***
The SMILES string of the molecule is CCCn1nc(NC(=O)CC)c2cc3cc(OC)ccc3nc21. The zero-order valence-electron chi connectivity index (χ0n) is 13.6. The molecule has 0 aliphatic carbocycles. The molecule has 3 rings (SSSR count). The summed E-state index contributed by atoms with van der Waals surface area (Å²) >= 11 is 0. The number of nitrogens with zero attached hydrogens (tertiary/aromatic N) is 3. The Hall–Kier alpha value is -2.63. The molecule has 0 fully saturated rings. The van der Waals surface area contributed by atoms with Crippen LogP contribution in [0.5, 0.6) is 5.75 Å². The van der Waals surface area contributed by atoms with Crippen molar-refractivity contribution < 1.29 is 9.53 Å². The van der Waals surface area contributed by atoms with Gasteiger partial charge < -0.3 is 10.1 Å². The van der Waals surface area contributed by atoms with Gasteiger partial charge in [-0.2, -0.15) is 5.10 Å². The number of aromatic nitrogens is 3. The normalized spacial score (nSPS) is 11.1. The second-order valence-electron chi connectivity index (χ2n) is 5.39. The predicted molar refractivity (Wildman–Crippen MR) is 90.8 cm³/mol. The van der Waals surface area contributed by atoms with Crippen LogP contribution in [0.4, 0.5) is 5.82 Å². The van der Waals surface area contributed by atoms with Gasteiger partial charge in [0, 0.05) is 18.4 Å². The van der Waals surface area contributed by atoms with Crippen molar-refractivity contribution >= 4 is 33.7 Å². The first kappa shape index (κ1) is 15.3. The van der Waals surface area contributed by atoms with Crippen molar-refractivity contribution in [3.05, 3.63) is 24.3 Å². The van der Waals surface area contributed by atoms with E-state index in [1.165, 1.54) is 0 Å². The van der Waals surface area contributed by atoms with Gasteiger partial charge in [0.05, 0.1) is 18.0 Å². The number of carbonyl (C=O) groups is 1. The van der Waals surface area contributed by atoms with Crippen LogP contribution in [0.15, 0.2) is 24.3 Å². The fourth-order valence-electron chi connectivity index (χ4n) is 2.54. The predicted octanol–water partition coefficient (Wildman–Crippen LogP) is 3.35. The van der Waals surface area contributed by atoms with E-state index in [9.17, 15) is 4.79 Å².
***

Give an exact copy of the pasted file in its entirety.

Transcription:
The SMILES string of the molecule is CCCn1nc(NC(=O)CC)c2cc3cc(OC)ccc3nc21. The zero-order valence-electron chi connectivity index (χ0n) is 13.6. The molecule has 0 aliphatic carbocycles. The molecule has 3 rings (SSSR count). The summed E-state index contributed by atoms with van der Waals surface area (Å²) >= 11 is 0. The number of nitrogens with zero attached hydrogens (tertiary/aromatic N) is 3. The Hall–Kier alpha value is -2.63. The molecule has 0 fully saturated rings. The van der Waals surface area contributed by atoms with Crippen LogP contribution in [0.5, 0.6) is 5.75 Å². The van der Waals surface area contributed by atoms with Crippen molar-refractivity contribution < 1.29 is 9.53 Å². The van der Waals surface area contributed by atoms with Gasteiger partial charge < -0.3 is 10.1 Å². The van der Waals surface area contributed by atoms with Gasteiger partial charge in [-0.2, -0.15) is 5.10 Å². The number of aromatic nitrogens is 3. The normalized spacial score (nSPS) is 11.1. The second-order valence-electron chi connectivity index (χ2n) is 5.39. The predicted molar refractivity (Wildman–Crippen MR) is 90.8 cm³/mol. The van der Waals surface area contributed by atoms with Crippen LogP contribution in [0.4, 0.5) is 5.82 Å². The van der Waals surface area contributed by atoms with Gasteiger partial charge in [0, 0.05) is 18.4 Å². The van der Waals surface area contributed by atoms with Crippen molar-refractivity contribution >= 4 is 33.7 Å². The first kappa shape index (κ1) is 15.3. The van der Waals surface area contributed by atoms with Crippen molar-refractivity contribution in [3.05, 3.63) is 24.3 Å². The van der Waals surface area contributed by atoms with E-state index in [1.165, 1.54) is 0 Å². The van der Waals surface area contributed by atoms with Gasteiger partial charge in [0.05, 0.1) is 18.0 Å². The number of carbonyl (C=O) groups is 1. The van der Waals surface area contributed by atoms with Crippen LogP contribution in [0.15, 0.2) is 24.3 Å². The fourth-order valence-electron chi connectivity index (χ4n) is 2.54. The predicted octanol–water partition coefficient (Wildman–Crippen LogP) is 3.35. The van der Waals surface area contributed by atoms with E-state index in [9.17, 15) is 4.79 Å².